Adams says he tells donors to ‘follow the rules,’ after 6 indicted in straw donor scheme to boost his 2021 campaign

Mayor Eric Adams
Mayor Eric Adams has often been critical of the city’s press corps for its crime reporting.
Photo By Dean Moses

Mayor Eric Adams on Monday insisted he’s “very clear” about telling donors to “follow the rules” when giving to his campaigns for public office, after six contributors to his 2021 bid for mayor were indicted Friday for allegedly orchestrating a straw-donor scheme to funnel city matching funds above the legal limit to his campaign.

“I am very clear, the system that I put in place with my compliance attorney, with my team, we must stand up to scrutiny,” Adams said. “And whoever comes to me, all the time, when you look at the number of New Yorkers that have donated to our campaign, I’m very clear, you must follow the rules. And that hasn’t changed. My conversation is consistent. I can sleep well at night because I know that I’m consistent in what I say to people.”

Adams made the remarks in response to a question about fundraising discussion he may or may not have had with Dwayne Montgomery, one of the alleged ring-leaders of the scheme who he knew from when they served on the NYPD together, during an unrelated press conference on July 10. 

Montgomery was named in the indictment — brought by Manhattan District Attorney Alvin Bragg’s office — along with Shamsuddin Riza, Millicent Redick, Ronald Peek, Yahya Mushtan and Shahid Mushta. Also named in the indictment was one entity: EcoSafety Consultants Inc — a site safety management company owned by Yahya Mushtan and Shahid Mushta. 

Prosecutors hit the six individuals with charges including conspiracy, attempted grand larceny, offering a false instrument for filing and attempted offering of a false instrument for filing. Montgomery, Riza, Redick and Shahid Mushtaq  pleaded not guilty at an arraignment in Manhattan Supreme Court Friday morning, while the other two will be arraigned at a later date.

Adams himself wasn’t named in the indictment and none of the six defendants worked for his campaign, according to Bragg’s office.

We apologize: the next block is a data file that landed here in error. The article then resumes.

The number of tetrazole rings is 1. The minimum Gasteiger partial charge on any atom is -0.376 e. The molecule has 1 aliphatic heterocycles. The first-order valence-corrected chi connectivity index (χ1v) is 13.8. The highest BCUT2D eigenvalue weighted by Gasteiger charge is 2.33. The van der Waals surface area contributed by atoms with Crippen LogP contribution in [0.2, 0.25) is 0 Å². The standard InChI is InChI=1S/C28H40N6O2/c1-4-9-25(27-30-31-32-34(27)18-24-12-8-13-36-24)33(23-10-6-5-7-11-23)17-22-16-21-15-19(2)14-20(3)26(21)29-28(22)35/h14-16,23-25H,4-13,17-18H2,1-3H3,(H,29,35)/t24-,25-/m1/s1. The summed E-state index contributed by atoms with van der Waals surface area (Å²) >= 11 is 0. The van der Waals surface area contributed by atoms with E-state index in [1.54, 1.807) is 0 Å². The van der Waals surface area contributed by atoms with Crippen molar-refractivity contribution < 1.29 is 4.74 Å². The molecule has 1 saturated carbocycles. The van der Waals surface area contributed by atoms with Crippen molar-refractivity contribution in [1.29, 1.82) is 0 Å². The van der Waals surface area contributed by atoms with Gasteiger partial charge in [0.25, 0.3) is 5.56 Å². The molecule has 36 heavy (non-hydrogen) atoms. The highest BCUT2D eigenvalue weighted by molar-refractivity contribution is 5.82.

The defendants were alleged to have recruited and bundled contributions from straw donors — those who are reimbursed for donating to political campaigns in their own names to skirt legal contribution limits — to illegally extract more money out of the city’s matching funds program for Adams’ campaign.

The alleged conspirators’ goal was to boost Adams’ into the mayoralty and score lucrative city contracts for businesses they operate.

During the Monday press conference, the mayor acknowledged he knew Montgomery from their time serving as Black ranking members of the NYPD, but made clear his former colleague had not visited him in City Hall since he took office last year.

Adams did say he would see Montgomery at events, as he used to command the NYPD’s 28th Precinct in Harlem and is well known in the community there.

“We all knew each other … as a ranking member, you would know the other ranking members of color, there was not that many,” Adams said. “And no, he has never been here in City Hall to visit me at all. I will see Dwayne at events, you know, while I’m moving around. He was very well known in Harlem. He was the commanding officer of the 28th Precinct. He was very well known.”

But when pressed by a reporter if he ever saw Montgomery at an event at Gracie Mansion — the mayoral residence — Adams said he believes he spotted him in the crowd at a Black History Month event in February.

The mayor was also asked about a line in the indictment quoting a phone conversation between Montgomery and Riza, who were planning fundraisers together, where Montgomery said the mayor “doesn’t want to do anything if he doesn’t get” $25,000. That amount appeared to reference the minimum amount of money a fundraiser must bring in for Adams to show up in-person.

In response, the mayor said his campaign fundraising team determines the minimum amount an event has to bring in for him to stop by. A minimum amount of money is needed, he said, because time on the campaign trail is limited and candidates can’t afford to spend it at fundraisers that only raise a small sum of money.

“You can’t go to a coffee clutch and someone is raising you $125,” the mayor said. “You need to make sure you use your time appropriately. So my fundraising team sits down and decides ‘what are the ways we’re going to get Eric physically present off the campaign trail for two hours, what is it going to take us to do that?’ Because I’m not campaigning during that time on the campaign trail. So whatever the campaign team decided is what they decided. It’s not something that I decide.”